I've won a $1,000 gift certificate in a George's Music contest and want to possibly get another mic for guitar cabinets. Can someone compare the Sennheiser e906 and 609 to a 57 for me? I would like a description of the sonic difference and if someone had a A/B soundclip of the two that would help as well.
Personal opinions/experience are also great. thanks
The 57 and e609 are compared on snare in the stick above.
i'd like a guitar recordig though if anyone has one
If you have $1000 to spend, I would get a 57 AND the e609 - they are both very useful for guitar cabs and some drums but sonically different.
The 906 is pretty expensive new for what you get, but seems to be a pretty good value used. I don't have personal experience with them, but reviews I've read have said the 906 sounds fuller than the 609 and that the 3 way switch is very helpful.
Other than that, what I've heard is people say that the 609/906 work great for guitars and are much flatter, less colored sounding than 57s, which could be a very good thing in some cases.
A 906 on ebay is on my list of mics to buy.
magicdog wrote: If you have $1000 to spend, I would get a 57 AND the e609 - they are both very useful for guitar cabs and some drums but sonically different.
have a 57 already.
IIRs wrote: Ribbon Mic ;)
You know, that's actually the best suggestion yet. You already have a good dynamic mic for electric guitar. Sure you might like one of the Sennheisers better, but they are going to be in the same ballpark. A ribbon would be truly different and might really float you boat. The Blue Woodpecker and the Beyerdynamic M160 and M130 are all under $1K and Cascade has a bunch of very inexpensive ribbons that have been getting some good reviews (have not tried them myself).
i'll look into those thanks for the info.....
What kind of difference can a ribbon mic sound be described as compared to a dynamic, or a condenser mic? I've never gotten to use one or anything.
Ribbons sound fat & warm, but also clear & articulate.
Compared to other dynamics: ribbons have bucket-fulls of the solid lower-mid range you expect from a good dynamic, but without the dulling of the highest frequencies and smearing of transients that usually goes with it.
Compared to condensors: ribbons are just as good at reproducing the complex overtones of a crash cymbal, but without the tendency to sound harsh and strident that is particularly common in cheaper condensors. Where a condensor will sound bright & glossy, a ribbon will give more of an earthy, matt finish.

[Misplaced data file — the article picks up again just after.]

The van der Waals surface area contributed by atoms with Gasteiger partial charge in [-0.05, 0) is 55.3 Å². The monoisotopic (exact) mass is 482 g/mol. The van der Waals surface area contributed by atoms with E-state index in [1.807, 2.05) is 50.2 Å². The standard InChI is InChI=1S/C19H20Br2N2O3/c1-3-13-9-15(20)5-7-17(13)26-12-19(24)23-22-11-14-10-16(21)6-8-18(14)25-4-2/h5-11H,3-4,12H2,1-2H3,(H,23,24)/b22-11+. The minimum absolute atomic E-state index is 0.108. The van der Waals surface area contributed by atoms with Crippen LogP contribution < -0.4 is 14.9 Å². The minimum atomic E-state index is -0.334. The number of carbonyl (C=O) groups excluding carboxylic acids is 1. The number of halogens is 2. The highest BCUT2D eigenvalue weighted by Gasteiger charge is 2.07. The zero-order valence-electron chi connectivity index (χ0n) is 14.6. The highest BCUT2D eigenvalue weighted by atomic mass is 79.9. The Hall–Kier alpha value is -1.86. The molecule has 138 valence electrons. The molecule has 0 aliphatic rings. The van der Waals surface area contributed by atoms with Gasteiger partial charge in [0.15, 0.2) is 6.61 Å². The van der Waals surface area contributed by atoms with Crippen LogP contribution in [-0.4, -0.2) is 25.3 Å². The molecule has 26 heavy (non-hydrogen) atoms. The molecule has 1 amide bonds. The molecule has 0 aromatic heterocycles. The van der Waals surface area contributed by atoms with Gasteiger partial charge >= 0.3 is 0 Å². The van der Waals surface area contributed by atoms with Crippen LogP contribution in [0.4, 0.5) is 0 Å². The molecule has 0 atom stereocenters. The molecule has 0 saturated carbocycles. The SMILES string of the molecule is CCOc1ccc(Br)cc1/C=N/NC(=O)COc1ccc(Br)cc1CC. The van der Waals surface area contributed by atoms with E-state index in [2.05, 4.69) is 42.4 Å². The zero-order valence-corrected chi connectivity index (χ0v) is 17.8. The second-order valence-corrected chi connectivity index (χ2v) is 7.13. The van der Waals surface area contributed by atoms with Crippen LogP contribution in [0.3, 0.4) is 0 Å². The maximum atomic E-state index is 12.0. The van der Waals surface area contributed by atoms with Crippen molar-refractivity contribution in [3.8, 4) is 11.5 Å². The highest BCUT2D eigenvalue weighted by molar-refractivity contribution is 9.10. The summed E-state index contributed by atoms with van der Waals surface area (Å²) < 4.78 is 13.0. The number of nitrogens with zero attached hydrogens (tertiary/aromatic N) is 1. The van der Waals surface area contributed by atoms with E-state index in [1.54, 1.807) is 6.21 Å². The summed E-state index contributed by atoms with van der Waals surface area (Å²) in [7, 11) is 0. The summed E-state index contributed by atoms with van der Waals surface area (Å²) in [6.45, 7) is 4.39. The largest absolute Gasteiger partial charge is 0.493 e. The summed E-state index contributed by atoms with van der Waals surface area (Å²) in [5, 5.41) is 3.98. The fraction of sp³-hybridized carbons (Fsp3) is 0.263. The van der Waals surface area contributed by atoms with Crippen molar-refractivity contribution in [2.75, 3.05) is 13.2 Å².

Ribbons sound amazing on guitar cabs!
IIRs: i like the description you gave for ribbons.
Respectfully, 906s aren't expensive. I think I gave $179 for mine new. It's a warmer/less harsh tone than the 57. That can translate to a good sound alone, but can also tend to get lost in a mix depending on what you're doing or going after.
I most often use a 57 and 906 when tracking, sometimes a 57 and ribbon mic too, depending on which amp/guitar I'm using. When using a chimey EL84 I try to go easy on the 57 just because I'm already choked full of mids at that point. The 906 conversely can tame things a bit.
All in all, I think the 906 and ribbon mic are about as good suggestions as you're going to need for recording guitar.
Just some food for thought.
You're right, I checked some other prices on the 906 and it's not badly priced at all. I'm not sure where I found the prices I'd seen before. I actually just bought one online, waiting for delivery. I'm pumped, and very ready to use something other than an SM57.
Ribbons can sound great, especially on electric guitars. Very rich low end and midrange response with tamed (though still 'there') highs. Perfect for high gain amps. BUT...they're hard to get right. They're fragile, expensive mics and there are a lot of not-so-good ones out there. That said, there are some cool mods available too. I'm considering picking up an Apex 205 to mod and play around with to see what kind of tones I can get. Down the line I will probably end up with something in the $800+ range.
Well I've had some time with the e906 now and I gotta say I like it on guitars a lot more than an SM57. It's a smoother, flatter sounding mic with (in my opinion) a more musical sound. The 3 way switch makes it very versatile, and it can actually immitate a 57 pretty well (that aggressive, 'hairy' upper midrange spike) though with a stronger low midrange and more even bass response.
The only reason I have now to use a 57 on guitars is if I want a really gritty top end with a more hollow sounding low midrange. It'd be good for some aggressive styles but ultimately more harsh sounding.
I'd definitely suggest people pick this mic up.
I would say for standard home recording the sm 57 is great. PErsonal favorit is the 906, which sound sorry the words f***ing great!
Cascade Fathead. Doesnt sound too bad on a guitar. Might serve as a good room mic for a guitar. Only like $200-ish?